morning and really aching from a hard training session the day before.

'I didn't want to go to Glasgow and
not be capable of winning. I would enjoy seeing the event and the crowd
but I can do that better from the sidelines and I hope to have a role
as an ambassador or mentor. I'll certainly be there. But by not
competing it'll allow someone else to come into the team and I won't be
stealing the limelight. It won't be me plus team-mates.'

Hoy says he would like to mentor GB athletes at the Rio Olympics as well, 'If they'll have me.'

On
the eve of going public with his decision, Hoy said he had no doubts.
'I'm not in two minds. I'm content. I can walk away at the top level
without any lingering regrets. I would have loved to have a gold medal
from Glasgow, maybe a kilometre world record as well, but you've got to
realise when the time has come to stop.'

Winning personality: Chris Hoy with the 2008 2008 BBC Sports Personality Of The Year trophy

Winning personality: Chris Hoy with the 2008 2008 BBC Sports Personality Of The Year trophy

Oh what a Knight: Hoy with the Knighthood he received from the Prince of Wales at Buckingham Palace in 2008

Oh what a Knight: Hoy with the Knighthood he received from the Prince of Wales at Buckingham Palace in 2008

Asked what he would miss, Hoy said: 'The team, the banter, the routine. I like routine, turning up at the track and seeing the same guys, and being part of that team and being on a journey together.'

It is a journey that has seen cycling move from the margins to the mainstream, with Hoy arguably the central figure in this sporting revolution.

'When I think of how cycling was when I started and then think where it is now, it's been a hell of a ride,' he said.

And the things he won't miss 'The way you feel in the morning after certain sessions, gym sessions in particular, which leave you with residual soreness for several days,' he said.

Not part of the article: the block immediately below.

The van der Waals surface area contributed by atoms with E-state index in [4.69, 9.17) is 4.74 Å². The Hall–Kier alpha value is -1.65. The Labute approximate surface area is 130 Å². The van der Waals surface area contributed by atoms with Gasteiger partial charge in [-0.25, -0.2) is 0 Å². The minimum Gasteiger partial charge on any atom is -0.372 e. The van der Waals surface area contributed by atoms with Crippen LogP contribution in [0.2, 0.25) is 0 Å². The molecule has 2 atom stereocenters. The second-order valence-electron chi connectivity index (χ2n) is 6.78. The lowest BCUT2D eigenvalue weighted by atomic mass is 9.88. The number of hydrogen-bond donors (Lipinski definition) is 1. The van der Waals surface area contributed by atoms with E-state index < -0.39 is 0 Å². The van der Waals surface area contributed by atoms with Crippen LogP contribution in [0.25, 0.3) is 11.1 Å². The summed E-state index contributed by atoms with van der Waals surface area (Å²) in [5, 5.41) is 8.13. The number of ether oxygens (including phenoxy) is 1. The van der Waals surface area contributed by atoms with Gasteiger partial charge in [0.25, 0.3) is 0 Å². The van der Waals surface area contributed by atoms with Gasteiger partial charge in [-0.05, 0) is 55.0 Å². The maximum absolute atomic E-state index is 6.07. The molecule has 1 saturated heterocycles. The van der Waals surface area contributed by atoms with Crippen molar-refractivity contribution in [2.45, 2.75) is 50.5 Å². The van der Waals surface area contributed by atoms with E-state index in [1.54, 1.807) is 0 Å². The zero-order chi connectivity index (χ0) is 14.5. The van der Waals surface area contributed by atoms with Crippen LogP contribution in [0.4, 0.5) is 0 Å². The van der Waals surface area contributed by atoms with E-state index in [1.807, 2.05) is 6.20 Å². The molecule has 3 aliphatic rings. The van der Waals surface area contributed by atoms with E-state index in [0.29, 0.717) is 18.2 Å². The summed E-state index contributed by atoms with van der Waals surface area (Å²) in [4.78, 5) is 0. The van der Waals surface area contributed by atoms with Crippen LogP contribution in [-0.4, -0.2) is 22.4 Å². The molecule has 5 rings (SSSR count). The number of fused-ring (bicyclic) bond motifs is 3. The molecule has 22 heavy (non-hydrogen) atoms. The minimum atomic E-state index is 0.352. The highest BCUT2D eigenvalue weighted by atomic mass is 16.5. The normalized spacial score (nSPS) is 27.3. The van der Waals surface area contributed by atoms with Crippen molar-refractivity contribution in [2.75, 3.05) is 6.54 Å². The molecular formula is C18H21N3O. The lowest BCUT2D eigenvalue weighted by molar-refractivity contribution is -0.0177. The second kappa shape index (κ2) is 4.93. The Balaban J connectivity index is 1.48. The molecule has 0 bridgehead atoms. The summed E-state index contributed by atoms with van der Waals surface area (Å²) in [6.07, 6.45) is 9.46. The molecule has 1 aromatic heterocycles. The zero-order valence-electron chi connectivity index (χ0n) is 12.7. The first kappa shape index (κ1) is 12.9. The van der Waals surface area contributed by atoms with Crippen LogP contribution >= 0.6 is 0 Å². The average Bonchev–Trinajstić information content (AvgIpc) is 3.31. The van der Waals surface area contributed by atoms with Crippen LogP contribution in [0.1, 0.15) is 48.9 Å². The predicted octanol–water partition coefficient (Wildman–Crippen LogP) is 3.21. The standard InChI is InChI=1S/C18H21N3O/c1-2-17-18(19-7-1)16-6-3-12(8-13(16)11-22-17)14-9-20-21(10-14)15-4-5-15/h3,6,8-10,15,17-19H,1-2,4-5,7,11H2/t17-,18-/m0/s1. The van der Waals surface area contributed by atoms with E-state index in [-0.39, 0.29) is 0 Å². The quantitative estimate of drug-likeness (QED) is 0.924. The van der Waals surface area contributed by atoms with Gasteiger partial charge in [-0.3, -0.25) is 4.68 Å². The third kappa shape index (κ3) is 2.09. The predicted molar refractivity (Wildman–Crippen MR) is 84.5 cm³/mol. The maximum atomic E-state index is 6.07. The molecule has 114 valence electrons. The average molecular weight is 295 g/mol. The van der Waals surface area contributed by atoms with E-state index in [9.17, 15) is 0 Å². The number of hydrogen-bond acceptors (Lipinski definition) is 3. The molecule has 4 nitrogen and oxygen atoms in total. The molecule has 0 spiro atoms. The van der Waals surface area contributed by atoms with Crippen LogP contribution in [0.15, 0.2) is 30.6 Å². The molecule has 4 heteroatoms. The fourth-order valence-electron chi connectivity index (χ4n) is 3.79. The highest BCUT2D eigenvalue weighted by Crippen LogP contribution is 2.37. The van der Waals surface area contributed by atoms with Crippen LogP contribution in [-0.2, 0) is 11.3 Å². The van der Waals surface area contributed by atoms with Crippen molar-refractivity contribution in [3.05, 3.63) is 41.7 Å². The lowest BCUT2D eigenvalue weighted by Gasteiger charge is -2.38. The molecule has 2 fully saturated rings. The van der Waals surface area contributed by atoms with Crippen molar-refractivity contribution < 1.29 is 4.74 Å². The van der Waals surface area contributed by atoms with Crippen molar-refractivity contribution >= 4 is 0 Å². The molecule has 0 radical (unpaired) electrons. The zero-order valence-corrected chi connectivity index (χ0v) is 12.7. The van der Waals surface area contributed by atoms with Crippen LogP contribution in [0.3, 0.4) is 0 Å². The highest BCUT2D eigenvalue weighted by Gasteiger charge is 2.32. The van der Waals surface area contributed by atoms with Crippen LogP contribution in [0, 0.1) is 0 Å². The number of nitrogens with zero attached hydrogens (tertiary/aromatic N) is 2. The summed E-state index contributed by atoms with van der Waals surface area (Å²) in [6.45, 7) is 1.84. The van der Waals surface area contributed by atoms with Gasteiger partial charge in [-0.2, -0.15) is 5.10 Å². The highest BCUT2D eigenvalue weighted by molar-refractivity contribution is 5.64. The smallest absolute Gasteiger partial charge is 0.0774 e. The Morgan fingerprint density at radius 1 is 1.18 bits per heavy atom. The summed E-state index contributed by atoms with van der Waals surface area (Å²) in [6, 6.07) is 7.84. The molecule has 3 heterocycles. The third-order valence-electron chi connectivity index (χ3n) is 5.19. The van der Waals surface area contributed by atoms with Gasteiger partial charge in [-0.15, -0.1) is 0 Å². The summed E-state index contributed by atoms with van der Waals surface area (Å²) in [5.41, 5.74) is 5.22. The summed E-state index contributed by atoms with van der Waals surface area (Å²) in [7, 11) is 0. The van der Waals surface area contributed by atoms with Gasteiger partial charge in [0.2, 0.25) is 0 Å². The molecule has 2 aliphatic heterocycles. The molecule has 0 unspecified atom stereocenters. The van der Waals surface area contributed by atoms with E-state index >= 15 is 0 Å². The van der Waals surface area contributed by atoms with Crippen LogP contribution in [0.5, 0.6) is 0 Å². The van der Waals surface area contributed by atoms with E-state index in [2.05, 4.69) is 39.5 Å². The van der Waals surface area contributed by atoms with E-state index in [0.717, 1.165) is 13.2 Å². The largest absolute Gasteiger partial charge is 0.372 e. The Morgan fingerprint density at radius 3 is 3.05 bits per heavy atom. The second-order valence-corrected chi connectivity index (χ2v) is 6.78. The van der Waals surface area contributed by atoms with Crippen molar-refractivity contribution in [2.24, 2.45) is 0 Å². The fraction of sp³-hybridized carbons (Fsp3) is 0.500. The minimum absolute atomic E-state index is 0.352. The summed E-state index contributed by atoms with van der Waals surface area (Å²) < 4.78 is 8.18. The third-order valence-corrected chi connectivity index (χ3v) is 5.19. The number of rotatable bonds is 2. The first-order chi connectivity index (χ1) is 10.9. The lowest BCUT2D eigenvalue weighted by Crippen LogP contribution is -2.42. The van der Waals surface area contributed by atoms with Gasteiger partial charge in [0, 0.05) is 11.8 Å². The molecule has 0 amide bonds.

'Waking up with that muscle soreness, knowing you've got to do it all again, I'll not miss that.

'But that's a very small price to pay for the highs you get from working hard,' Hoy added. 'People say it's a sacrifice, but it's not a sacrifice. You choose to do it, but it's going to be nice to put something else first for a change and get a bit of balance in my life.'

Hoy said he would continue cycling 'to keep myself fit and fight the beer belly'.

As for the future, Hoy has charity commitments, he is launching a range of bikes and becoming an adviser to the Scottish Rugby Union. He will also act as mentor to the Scottish team at Glasgow 2014, and said he would relish a similar role with Team GB at the Rio Olympics – 'if they'll have me'.

Triple crown: Chris Hoy celebrates winning his third gold medal of the 2008 Olympics in the men's sprint final

Triple crown: Chris Hoy celebrates winning his third gold medal of the 2008 Olympics in the men's sprint final

Golden boy (and girl): Triple gold medallist Chris Hoy (left) and double gGold medal-winning swimmer Rebecca Adlington arrive home from Beijing